Despair is like froward children, who, when you take away one of their playthings, throw the rest into the fire for madness. It grows angry with itself, turns its own executioner, and revenges its misfortunes on its own head. It refuses to live under disappointments and crosses, and chooses rather not to be at all, than to be without the thing which it hath once imagined necessary to its happiness.
Despair makes a despicable figure, and is descended from a mean original. It is the offspring of fear, laziness, and impatience. It argues a defect of spirit and resolution, and oftentimes of honesty too. After all, the exercise of this passion is so troublesome, that nothing but dint of evidence and demonstration should force it upon us. I would not despair unless I knew the irrevocable decree was passed, I saw my misfortune recorded in the book of fate, and signed and sealed by necessity.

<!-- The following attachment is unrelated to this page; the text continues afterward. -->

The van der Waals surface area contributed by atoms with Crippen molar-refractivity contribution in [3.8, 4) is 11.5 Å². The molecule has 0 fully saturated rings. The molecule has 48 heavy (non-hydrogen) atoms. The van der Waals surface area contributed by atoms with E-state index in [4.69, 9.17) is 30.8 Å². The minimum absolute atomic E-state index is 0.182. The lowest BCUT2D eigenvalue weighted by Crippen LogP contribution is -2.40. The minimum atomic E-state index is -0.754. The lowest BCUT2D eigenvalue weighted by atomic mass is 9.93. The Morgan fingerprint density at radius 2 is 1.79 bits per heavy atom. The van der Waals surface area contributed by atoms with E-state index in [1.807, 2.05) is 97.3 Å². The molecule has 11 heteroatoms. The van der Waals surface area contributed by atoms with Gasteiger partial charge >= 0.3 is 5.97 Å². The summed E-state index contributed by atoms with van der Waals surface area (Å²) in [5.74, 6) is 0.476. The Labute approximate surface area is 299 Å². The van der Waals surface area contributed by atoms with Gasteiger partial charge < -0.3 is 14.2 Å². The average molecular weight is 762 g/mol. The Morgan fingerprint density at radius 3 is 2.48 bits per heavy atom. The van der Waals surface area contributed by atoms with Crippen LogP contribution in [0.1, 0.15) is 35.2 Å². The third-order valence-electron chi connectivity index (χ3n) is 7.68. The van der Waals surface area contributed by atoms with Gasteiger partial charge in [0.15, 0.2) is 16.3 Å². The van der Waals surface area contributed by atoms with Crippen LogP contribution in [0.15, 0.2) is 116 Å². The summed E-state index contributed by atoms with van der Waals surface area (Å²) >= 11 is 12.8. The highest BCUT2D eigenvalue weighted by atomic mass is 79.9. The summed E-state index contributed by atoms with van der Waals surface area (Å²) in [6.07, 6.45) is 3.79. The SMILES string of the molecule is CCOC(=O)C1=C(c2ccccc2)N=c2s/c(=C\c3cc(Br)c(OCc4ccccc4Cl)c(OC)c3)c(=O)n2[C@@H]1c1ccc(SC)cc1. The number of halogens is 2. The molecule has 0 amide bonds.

One sign of despair is the peremptory contempt of the condition which is the ground of hope; the going on not only in terrors and amazement of conscience, but also boldly, hopingly, and confidently, in wilful habits of sin.
No mans credit can fall so low but that, if he bear his shame as he should do, and profit by it as he ought to do, it is in his own power to redeem his reputation. Therefore let no man despair that desires and endeavours to recover himself again.